Background White matter (WM) atrophy is relevant in multiple sclerosis (MS), but the methods of analysis currently used are not specific for microstructural changes. The aims of this study were to assess the use of advanced diffusion-weighted imaging (DWI) techniques proposed as measures of baseline and longitudinal WM atrophy in MS and to analyze whether these measures helped explain MS clinical disability (including cognitive impairment) better than volumetric and diffusion tensor (DT)-derived measures. Methods 3DT1-weighted and DWI sequences were applied to 86 MS and 55 healthy controls (HC) at baseline and after one-year. Intra-cellular volume (v(ic)) maps were computed from neurite orientation dispersion and density imaging model. Voxel-wise fiber-bundle cross-section (FCS) atrophy in MS compared to HC was estimated. Maps of fractional anisotropy and mean diffusivity were also obtained from DWI for a comparison with the proposed advanced DW-derived measures (v(ic) and FCS). Results Both at baseline and after 1-year, only FCS measure showed a significant atrophy in relapsing-remitting (RR) MS compared to HC and in progressive MS compared to RRMS, mainly located in specific WM tracts (corticospinal tract, splenium of the corpus callosum, left optic radiation, bilateral cingulum, middle cerebellar peduncle and anterior commissure, p value < 0.05). Global baseline FCS and v(ic) were the selected predictors of clinical (R-sq = 0.33, p = 0.007) and cognitive scores (R-sq = 0.29, p = 0.0014) in a linear regression model. Conclusion Voxel-based FCS was able to detect WM tracts atrophy in MS clinical phenotypes with greater anatomical specificity compared to other measures (volumetric and DT-derived measures of WM damage). FCS and v(ic) measured at baseline in the WM were the best predictors of clinical disability and cognitive impairment.

Advanced diffusion-weighted imaging models better characterize white matter neurodegeneration and clinical outcomes in multiple sclerosis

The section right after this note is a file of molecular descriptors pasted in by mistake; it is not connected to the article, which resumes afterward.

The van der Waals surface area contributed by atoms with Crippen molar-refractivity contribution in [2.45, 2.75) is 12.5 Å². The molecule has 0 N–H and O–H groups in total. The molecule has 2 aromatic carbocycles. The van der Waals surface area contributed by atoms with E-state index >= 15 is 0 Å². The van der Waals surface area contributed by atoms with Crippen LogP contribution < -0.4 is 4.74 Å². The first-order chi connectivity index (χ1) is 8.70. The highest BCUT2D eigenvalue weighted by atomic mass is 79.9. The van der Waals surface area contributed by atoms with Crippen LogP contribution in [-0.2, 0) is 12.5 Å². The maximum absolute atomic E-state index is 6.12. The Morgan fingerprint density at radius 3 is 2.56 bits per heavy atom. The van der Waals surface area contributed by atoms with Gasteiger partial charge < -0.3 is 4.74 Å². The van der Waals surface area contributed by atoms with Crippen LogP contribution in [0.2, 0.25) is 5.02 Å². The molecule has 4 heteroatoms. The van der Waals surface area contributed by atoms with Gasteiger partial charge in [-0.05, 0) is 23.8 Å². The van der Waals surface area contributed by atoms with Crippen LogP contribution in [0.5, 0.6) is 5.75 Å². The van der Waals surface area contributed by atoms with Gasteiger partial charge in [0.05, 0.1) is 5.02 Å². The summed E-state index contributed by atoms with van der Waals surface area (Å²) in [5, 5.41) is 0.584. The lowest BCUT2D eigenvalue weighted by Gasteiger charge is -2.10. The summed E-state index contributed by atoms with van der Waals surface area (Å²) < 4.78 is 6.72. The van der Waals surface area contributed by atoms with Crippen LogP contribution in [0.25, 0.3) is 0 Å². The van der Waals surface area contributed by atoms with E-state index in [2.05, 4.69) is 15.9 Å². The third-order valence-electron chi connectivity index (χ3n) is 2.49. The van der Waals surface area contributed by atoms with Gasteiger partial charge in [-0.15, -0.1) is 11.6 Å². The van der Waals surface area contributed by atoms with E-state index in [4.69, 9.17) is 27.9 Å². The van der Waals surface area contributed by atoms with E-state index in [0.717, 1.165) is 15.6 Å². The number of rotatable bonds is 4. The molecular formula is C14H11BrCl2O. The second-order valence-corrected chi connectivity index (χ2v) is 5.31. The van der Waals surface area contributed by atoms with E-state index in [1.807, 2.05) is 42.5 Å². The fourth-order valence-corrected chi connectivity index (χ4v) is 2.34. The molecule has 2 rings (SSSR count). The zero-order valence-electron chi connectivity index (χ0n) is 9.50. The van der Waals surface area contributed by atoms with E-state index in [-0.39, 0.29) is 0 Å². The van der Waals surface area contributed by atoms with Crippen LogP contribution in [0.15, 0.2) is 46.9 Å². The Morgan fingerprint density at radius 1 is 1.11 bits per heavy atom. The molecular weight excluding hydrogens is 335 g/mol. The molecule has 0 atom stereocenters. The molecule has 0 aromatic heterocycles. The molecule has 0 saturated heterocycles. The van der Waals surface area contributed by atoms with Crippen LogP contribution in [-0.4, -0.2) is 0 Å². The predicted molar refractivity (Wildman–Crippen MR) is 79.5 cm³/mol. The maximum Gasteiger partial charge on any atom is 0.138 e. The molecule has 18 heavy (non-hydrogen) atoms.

Storelli, Loredana
Primo
;
Preziosa, Paolo;Filippi, Massimo
Penultimo
;
Rocca, Maria A
Ultimo
2022-01-01

Abstract

Background White matter (WM) atrophy is relevant in multiple sclerosis (MS), but the methods of analysis currently used are not specific for microstructural changes. The aims of this study were to assess the use of advanced diffusion-weighted imaging (DWI) techniques proposed as measures of baseline and longitudinal WM atrophy in MS and to analyze whether these measures helped explain MS clinical disability (including cognitive impairment) better than volumetric and diffusion tensor (DT)-derived measures. Methods 3DT1-weighted and DWI sequences were applied to 86 MS and 55 healthy controls (HC) at baseline and after one-year. Intra-cellular volume (v(ic)) maps were computed from neurite orientation dispersion and density imaging model. Voxel-wise fiber-bundle cross-section (FCS) atrophy in MS compared to HC was estimated. Maps of fractional anisotropy and mean diffusivity were also obtained from DWI for a comparison with the proposed advanced DW-derived measures (v(ic) and FCS). Results Both at baseline and after 1-year, only FCS measure showed a significant atrophy in relapsing-remitting (RR) MS compared to HC and in progressive MS compared to RRMS, mainly located in specific WM tracts (corticospinal tract, splenium of the corpus callosum, left optic radiation, bilateral cingulum, middle cerebellar peduncle and anterior commissure, p value < 0.05). Global baseline FCS and v(ic) were the selected predictors of clinical (R-sq = 0.33, p = 0.007) and cognitive scores (R-sq = 0.29, p = 0.0014) in a linear regression model. Conclusion Voxel-based FCS was able to detect WM tracts atrophy in MS clinical phenotypes with greater anatomical specificity compared to other measures (volumetric and DT-derived measures of WM damage). FCS and v(ic) measured at baseline in the WM were the best predictors of clinical disability and cognitive impairment.
Diffusion-weighted imaging
Magnetic resonance imaging
Multiple sclerosis
White matter atrophy
Atrophy
Brain
Diffusion Magnetic Resonance Imaging
Humans
Magnetic Resonance Imaging
Multiple Sclerosis
Multiple Sclerosis, Relapsing-Remitting
White Matter
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Utilizza questo identificativo per citare o creare un link a questo documento: https://hdl.handle.net/20.500.11768/134231
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